A wild Barn Owl usually eats about 4 small mammals every night, that’s 1,460 per year!
The Saker Falcon. This species has been up listed to Endangered because a revised population trend analysis indicates that it may be undergoing a very rapid decline. This negative trend is a result of unsustainable capture for the falconry trade, as well as habitat degradation and the impacts of agrochemicals, and the rate of decline appears to be particularly severe in the species’s central Asian breeding grounds. This classification is highly uncertain and may be revised when new information becomes available. Surveys are urgently needed to produce more robust and less uncertain population estimates, in particular for China, Russia and Mongolia. Further research to monitor key populations and to clarify the extent of the threat from trapping and its effect on population trends is vital.
This species has been uplisted to Critically Endangered due to severe declines in parts of its range. Overall it is suspected to have undergone a very rapid decline owing to habitat loss and conversion to agro-pastoral systems, declines in wild ungulate populations, hunting for trade, persecution, collision and poisoning.
Although not classed as endangered, this species in not commonly found in the wild, and so little is known about this species. There are fourteen subspecies throughout its vast range, which includes Asia, India, Sri Lanka, China, and Indonesia. They are part of the Strix genus, known as the ‘wood owl’ family, and are closely related to the Tawny owl found in the UK. They are often referred to as the ‘Asian brown wood owl’ or ‘Malaysian brown wood owl’.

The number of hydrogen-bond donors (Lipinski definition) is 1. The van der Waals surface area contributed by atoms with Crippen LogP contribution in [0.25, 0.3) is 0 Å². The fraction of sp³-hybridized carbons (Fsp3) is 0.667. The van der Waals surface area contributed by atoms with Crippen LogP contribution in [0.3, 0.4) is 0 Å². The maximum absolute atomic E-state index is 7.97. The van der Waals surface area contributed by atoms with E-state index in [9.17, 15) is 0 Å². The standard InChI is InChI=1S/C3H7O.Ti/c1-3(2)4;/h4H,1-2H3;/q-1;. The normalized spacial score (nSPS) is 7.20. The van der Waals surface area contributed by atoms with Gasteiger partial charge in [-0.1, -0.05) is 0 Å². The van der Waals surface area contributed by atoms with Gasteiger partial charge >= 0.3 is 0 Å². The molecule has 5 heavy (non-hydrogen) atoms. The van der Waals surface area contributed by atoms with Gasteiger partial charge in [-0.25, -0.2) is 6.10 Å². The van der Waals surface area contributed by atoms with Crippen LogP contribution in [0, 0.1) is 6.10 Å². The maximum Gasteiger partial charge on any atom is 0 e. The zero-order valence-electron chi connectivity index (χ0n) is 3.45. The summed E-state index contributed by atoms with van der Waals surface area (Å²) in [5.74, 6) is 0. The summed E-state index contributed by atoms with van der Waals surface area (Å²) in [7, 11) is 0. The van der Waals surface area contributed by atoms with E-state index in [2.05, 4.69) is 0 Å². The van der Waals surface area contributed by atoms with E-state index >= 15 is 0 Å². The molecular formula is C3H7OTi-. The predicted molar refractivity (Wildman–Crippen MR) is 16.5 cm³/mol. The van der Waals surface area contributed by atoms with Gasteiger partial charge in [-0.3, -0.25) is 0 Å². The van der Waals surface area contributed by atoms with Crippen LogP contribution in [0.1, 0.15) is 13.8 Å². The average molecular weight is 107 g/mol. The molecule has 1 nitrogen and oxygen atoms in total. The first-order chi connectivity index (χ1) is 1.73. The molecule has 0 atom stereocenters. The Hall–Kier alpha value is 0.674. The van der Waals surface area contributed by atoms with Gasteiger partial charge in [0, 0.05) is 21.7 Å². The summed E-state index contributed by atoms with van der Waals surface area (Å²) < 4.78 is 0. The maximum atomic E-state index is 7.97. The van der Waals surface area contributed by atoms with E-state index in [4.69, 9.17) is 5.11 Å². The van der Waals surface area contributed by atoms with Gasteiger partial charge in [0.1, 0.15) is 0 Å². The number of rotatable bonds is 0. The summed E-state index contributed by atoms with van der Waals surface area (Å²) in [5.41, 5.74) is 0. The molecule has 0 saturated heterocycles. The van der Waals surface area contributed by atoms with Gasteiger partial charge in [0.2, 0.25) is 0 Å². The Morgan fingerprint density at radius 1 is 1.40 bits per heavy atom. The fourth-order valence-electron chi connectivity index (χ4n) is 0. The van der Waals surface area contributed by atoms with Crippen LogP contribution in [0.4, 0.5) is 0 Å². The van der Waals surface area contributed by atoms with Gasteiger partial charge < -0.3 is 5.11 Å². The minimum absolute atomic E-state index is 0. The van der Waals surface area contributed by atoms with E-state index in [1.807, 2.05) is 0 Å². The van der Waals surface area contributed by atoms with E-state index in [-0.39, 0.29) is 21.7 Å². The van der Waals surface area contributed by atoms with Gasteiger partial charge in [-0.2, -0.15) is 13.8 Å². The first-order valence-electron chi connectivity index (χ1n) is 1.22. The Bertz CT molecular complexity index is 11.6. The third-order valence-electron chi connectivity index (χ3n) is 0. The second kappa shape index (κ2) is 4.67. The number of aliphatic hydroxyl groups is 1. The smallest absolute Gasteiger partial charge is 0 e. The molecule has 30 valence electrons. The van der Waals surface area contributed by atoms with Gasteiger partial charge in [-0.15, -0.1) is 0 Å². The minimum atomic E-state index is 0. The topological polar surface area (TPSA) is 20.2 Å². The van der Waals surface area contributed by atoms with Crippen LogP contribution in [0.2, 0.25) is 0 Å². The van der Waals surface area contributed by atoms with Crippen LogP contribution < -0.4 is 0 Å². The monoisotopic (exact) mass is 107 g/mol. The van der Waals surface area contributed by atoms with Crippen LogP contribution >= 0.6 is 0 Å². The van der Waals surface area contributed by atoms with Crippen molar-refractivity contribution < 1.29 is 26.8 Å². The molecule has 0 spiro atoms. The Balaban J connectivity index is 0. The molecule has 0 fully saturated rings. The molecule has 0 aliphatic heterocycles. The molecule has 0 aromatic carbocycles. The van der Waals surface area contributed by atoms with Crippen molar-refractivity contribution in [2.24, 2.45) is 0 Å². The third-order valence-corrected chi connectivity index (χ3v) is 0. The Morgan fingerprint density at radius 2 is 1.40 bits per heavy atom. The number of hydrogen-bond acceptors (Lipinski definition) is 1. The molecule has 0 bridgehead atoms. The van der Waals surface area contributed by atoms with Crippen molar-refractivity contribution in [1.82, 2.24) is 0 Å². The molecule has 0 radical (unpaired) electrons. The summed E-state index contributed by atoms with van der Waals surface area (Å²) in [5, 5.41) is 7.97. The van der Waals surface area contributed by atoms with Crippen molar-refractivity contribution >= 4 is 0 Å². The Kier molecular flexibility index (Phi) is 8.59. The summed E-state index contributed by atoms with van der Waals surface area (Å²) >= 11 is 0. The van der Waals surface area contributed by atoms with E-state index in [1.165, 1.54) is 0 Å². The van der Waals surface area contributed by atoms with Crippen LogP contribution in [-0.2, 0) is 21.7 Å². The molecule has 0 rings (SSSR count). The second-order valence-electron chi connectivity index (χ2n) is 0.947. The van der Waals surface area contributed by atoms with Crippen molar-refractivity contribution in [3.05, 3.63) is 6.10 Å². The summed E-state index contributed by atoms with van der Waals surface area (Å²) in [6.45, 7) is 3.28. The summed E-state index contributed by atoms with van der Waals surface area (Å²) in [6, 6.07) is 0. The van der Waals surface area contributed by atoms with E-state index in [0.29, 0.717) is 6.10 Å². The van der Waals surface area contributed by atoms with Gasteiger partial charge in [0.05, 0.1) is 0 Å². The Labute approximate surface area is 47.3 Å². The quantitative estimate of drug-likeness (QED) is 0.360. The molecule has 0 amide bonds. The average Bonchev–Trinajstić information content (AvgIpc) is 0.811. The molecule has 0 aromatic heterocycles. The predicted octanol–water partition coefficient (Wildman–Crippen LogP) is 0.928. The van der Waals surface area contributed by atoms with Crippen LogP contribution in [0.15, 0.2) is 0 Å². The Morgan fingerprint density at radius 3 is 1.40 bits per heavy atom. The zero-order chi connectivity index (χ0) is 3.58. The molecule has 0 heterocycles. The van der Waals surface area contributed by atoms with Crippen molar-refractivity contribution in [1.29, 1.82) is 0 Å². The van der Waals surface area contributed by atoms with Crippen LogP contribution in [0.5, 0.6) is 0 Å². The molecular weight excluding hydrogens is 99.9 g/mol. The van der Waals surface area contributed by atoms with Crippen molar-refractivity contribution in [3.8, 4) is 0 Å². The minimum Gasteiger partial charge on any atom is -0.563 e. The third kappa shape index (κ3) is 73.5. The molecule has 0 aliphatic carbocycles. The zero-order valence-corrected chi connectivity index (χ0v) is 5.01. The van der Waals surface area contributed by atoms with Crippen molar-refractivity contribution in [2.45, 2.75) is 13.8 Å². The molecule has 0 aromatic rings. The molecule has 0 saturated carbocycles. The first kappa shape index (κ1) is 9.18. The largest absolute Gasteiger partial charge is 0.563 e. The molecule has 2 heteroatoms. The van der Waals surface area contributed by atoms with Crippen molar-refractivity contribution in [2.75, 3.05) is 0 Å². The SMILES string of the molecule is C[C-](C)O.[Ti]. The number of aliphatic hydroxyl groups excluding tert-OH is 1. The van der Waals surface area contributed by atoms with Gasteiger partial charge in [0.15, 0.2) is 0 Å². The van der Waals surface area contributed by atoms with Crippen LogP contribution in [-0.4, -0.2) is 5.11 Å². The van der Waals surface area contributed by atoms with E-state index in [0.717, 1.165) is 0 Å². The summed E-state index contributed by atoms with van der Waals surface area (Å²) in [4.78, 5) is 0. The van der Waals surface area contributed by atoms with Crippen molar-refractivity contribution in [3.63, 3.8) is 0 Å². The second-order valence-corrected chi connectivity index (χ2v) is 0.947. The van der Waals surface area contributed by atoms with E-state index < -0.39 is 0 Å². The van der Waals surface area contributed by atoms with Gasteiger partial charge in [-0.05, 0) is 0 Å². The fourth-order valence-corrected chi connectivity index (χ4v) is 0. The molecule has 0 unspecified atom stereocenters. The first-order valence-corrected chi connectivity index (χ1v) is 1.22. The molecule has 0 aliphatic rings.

The white-tailed eagle is the largest UK bird of prey. It has brown body plumage with a conspicuously pale head and neck which can be almost white in older birds, and the tail feathers of adults are white. In flight it has massive long, broad wings with ‘fingered’ ends. Its head protrudes and it has a short, wedge-shaped tail. It went extinct in the UK during the early 20th century, due to illegal killing, and the present population has been reintroduced.
Black-Chested Buzzard Eagles are blue-grey in colour with black and white markings. They have grey shoulders barred with black and a black to dark grey breast, while the belly and underparts are white and thinly barred. The wedge-shaped tail is black with a light grey terminal band. The wings are barred blue-grey and long and broad, a physical trait that is characteristic to the species. The head is grey to dark grey and the chin and throat are light grey. The feet, legs, and cere are yellow, and the eyes are brown.